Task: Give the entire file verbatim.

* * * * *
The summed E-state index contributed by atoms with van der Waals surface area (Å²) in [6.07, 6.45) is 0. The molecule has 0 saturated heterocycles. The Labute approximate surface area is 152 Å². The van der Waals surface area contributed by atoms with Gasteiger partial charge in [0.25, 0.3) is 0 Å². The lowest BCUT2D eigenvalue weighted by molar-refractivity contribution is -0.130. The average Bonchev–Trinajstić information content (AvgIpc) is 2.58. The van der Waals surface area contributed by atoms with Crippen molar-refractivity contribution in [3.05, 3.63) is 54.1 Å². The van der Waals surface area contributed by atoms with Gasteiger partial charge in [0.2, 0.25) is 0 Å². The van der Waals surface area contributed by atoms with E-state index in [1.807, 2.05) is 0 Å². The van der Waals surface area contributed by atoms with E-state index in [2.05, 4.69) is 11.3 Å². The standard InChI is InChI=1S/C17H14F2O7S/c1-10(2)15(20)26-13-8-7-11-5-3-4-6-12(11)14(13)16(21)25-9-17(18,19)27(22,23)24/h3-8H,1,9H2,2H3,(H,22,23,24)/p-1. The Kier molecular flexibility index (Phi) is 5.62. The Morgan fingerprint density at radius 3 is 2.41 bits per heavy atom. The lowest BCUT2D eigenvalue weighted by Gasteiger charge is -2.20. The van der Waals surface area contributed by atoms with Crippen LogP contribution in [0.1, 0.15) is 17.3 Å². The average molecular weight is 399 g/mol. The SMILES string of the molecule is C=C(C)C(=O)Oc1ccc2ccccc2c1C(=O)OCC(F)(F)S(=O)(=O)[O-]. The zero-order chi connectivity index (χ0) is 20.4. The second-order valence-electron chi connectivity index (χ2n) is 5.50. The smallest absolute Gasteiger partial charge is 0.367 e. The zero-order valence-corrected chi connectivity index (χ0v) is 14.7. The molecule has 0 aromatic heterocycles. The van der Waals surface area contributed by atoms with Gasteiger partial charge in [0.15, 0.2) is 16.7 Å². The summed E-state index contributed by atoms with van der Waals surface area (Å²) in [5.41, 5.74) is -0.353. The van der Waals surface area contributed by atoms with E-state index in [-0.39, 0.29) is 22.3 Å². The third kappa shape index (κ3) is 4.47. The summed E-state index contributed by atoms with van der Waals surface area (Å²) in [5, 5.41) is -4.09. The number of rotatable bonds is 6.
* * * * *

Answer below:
The summed E-state index contributed by atoms with van der Waals surface area (Å²) in [6.07, 6.45) is 0. The molecule has 0 saturated heterocycles. The Labute approximate surface area is 152 Å². The van der Waals surface area contributed by atoms with Gasteiger partial charge in [0.25, 0.3) is 0 Å². The lowest BCUT2D eigenvalue weighted by molar-refractivity contribution is -0.130. The average Bonchev–Trinajstić information content (AvgIpc) is 2.58. The van der Waals surface area contributed by atoms with Crippen molar-refractivity contribution in [3.05, 3.63) is 54.1 Å². The van der Waals surface area contributed by atoms with Gasteiger partial charge in [0.2, 0.25) is 0 Å². The van der Waals surface area contributed by atoms with E-state index in [1.807, 2.05) is 0 Å². The van der Waals surface area contributed by atoms with E-state index in [2.05, 4.69) is 11.3 Å². The standard InChI is InChI=1S/C17H14F2O7S/c1-10(2)15(20)26-13-8-7-11-5-3-4-6-12(11)14(13)16(21)25-9-17(18,19)27(22,23)24/h3-8H,1,9H2,2H3,(H,22,23,24)/p-1. The Kier molecular flexibility index (Phi) is 5.62. The Morgan fingerprint density at radius 3 is 2.41 bits per heavy atom. The lowest BCUT2D eigenvalue weighted by Gasteiger charge is -2.20. The van der Waals surface area contributed by atoms with Crippen LogP contribution in [0.1, 0.15) is 17.3 Å². The average molecular weight is 399 g/mol. The SMILES string of the molecule is C=C(C)C(=O)Oc1ccc2ccccc2c1C(=O)OCC(F)(F)S(=O)(=O)[O-]. The zero-order chi connectivity index (χ0) is 20.4. The second-order valence-electron chi connectivity index (χ2n) is 5.50. The smallest absolute Gasteiger partial charge is 0.367 e. The zero-order valence-corrected chi connectivity index (χ0v) is 14.7. The molecule has 0 aromatic heterocycles. The van der Waals surface area contributed by atoms with Gasteiger partial charge in [0.15, 0.2) is 16.7 Å². The summed E-state index contributed by atoms with van der Waals surface area (Å²) in [5.41, 5.74) is -0.353. The van der Waals surface area contributed by atoms with E-state index in [-0.39, 0.29) is 22.3 Å². The third kappa shape index (κ3) is 4.47. The summed E-state index contributed by atoms with van der Waals surface area (Å²) in [5, 5.41) is -4.09. The number of rotatable bonds is 6.